St. Edward's Stephen Johnson Shows Electric Stuff

Every year, the first few rounds of the draft are populated mostly with prospects from three main origins: the powerhouse Division I college programs, the warm-weather high schools and the dominant junior colleges.

But this spring, St. Edward's (Texas) junior righthander Stephen Johnson will give scouts plenty of reason to flock to the Division II ranks, as well.

Coming off an eye-opening summer performance in the California Collegiate League and an outstanding fall that landed him at No. 26 on BA's early 2012 college prospects list, Johnson's professional prospects are soaring.

Stephen Johnson
Pitching for the Santa Barbara Foresters last summer—alongside big-name players from Lone Star State powers Rice and Texas—Johnson did more than just fit in with his talented teammates. Pitching in relief, the 6-foot-4 205-pounder set himself apart by showcasing a lively 93-96 mph fastball.

"He'll blow up a radar gun," a Texas area scout said. "You have to love the arm strength and the life on the fastball. It's got hop."

While Johnson may be a fast riser this spring, the climb from an underdeveloped high school thrower to a potential high-round pitcher has been more gradual.

Coming out of high school, the Colorado native's sole Division I offer came from Northern Colorado. However, Johnson had other ideas due to a strong desire "to go somewhere warmer and have the opportunity to get an out-of-state experience."

After seeing Johnson at a showcase in Albuquerque on the tip of a Four Corners area scout, St. Edward's head coach Rob Penders immediately saw the potential. He vividly remembers his first look at the righty.

"When I saw him, he was sitting around 86 mph with knees and elbows flying everywhere, but he was a 6-4 gangly kid and could really spin the ball," Penders said. "You need lots of hand speed to spin the ball at that altitude. I knew there was a lot more in that body."

A scout who saw him in high school agreed.

"He was only 85-88 mph when I saw him and the offspeed needed a lot of work, but when you look at the body you think he may come on some day," the scout said. "The delivery was not textbook, but he was athletic enough that he has a shot as an upside developmental play."

One look at Johnson was all Penders needed to try and get him on campus.

"It came down to us and a few other D-II schools," said Penders, who played at Wake Forest and is a former Texas assistant. "He came for a visit, we made him an offer, and luckily he committed shortly after."

Johnson said St. Edward's appealed to him for several reasons.

"I was attracted to the location—Austin is a great city with great weather," he said. "St. Edward's student body allowed for smaller class sizes and made it a more personal feel. Coach Penders' resume and coaching staff sold me on their ability to get me stronger and develop as a ballplayer."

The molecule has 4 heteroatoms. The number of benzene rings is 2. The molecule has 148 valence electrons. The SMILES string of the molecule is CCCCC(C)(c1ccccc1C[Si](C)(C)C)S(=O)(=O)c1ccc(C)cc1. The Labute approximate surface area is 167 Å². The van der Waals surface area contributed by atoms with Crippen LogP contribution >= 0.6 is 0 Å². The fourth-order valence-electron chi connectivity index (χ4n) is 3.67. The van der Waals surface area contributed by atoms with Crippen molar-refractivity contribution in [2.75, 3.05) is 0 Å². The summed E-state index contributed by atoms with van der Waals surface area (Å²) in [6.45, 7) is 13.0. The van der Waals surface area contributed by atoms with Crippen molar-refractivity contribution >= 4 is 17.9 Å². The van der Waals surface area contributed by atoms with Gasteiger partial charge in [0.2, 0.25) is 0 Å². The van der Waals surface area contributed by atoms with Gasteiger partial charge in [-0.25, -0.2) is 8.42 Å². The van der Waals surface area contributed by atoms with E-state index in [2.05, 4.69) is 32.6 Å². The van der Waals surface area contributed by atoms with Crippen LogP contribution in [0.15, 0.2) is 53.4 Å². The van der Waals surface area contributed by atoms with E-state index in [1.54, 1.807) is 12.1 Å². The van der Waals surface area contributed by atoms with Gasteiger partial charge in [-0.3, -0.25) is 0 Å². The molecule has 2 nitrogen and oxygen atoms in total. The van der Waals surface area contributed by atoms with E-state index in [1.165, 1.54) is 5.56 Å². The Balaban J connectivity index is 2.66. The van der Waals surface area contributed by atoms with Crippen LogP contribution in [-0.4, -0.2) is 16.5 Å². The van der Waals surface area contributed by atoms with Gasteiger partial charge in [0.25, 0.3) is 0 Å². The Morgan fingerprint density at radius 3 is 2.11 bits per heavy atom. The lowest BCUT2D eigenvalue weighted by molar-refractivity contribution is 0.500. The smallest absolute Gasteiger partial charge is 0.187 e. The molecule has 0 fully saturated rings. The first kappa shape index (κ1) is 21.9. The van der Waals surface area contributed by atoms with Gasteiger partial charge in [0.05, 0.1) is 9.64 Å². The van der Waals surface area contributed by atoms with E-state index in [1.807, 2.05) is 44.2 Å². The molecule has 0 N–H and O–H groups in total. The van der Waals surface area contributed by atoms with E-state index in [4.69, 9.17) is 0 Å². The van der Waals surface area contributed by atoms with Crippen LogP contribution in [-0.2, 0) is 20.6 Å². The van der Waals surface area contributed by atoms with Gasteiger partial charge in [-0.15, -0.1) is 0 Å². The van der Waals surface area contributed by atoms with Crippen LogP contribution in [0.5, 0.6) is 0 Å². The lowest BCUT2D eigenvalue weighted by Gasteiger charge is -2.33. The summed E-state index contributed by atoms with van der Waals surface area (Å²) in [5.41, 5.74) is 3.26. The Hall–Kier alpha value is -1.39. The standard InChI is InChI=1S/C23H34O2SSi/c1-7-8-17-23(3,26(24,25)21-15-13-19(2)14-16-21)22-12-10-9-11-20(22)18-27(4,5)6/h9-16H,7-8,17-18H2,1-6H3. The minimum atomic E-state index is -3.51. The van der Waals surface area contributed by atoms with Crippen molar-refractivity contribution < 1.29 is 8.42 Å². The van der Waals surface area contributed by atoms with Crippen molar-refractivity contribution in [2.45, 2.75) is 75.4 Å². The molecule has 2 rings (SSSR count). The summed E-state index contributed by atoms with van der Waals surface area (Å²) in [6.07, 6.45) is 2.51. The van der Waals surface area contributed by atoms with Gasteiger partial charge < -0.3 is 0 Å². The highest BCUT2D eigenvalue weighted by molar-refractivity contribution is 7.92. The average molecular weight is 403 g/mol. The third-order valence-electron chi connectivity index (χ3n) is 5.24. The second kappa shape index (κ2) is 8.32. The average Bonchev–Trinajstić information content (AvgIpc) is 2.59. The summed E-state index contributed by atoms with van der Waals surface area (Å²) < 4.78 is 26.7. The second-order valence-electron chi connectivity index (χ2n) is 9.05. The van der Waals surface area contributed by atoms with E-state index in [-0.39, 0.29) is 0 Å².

Through a series of pitching drills and a strength program that has allowed Johnson to pack on 30 pounds since high school, Johnson has started to tap into his considerable potential. His development is a testament to both his own work ethic and the fulfillment of a plan Penders pitched during the recruiting process.

Johnson has primarily pitched in St. Edward's rotation during his first two seasons. He went 3-4, 6.50 with nearly as many walks (39) as strikeouts (40) in 54 innings as a freshman. He blossomed into the staff ace as a sophomore, going 7-5, 3.56 with 65 strikeouts and 35 walks in 78 innings.

But this spring, Johnson faces a new challenge: the closer role.

Although scouts do not necessarily believe the switch to the bullpen is the best long-term move for Johnson's developing changeup, it is the role that best suits his team's needs. The role will also provide an opportunity for Johnson to dominate in short bursts while showcasing his premium arm strength and tightening his sharp slurve.

While Johnson is open to whatever role Penders envisions, he seems to have taken to the new role nicely. In his first appearance of the spring, Johnson struck out the side in a perfect inning of work. Through his first three appearances, Johnson has a 0.00 ERA, 11 strikeouts and four walks over five innings.

"I really enjoyed working in relief this summer," Johnson said. "I can just go out there and throw gas for an inning or two, and it gives me the opportunity to get on the mound in more games."

Even so, scouts envision giving Johnson the opportunity to begin his pro career as a starting pitcher.

"Because of the competition he's faced, you have to at least give your organization a chance to develop him as a starter," the Texas scout said. "This isn't a guy that you take early and rush him up the system."

This season will give scouts a chance to bear down on Johnson to see if he has developed more consistent mechanics, improved his feel for pitching and refined his secondary stuff.

"Not many guys have a book on this kid, and that creates risk," the scout said. "With such limited looks, a lot of people are going to have the spring to make up their minds.

"If he dominates like he should, he could move way up."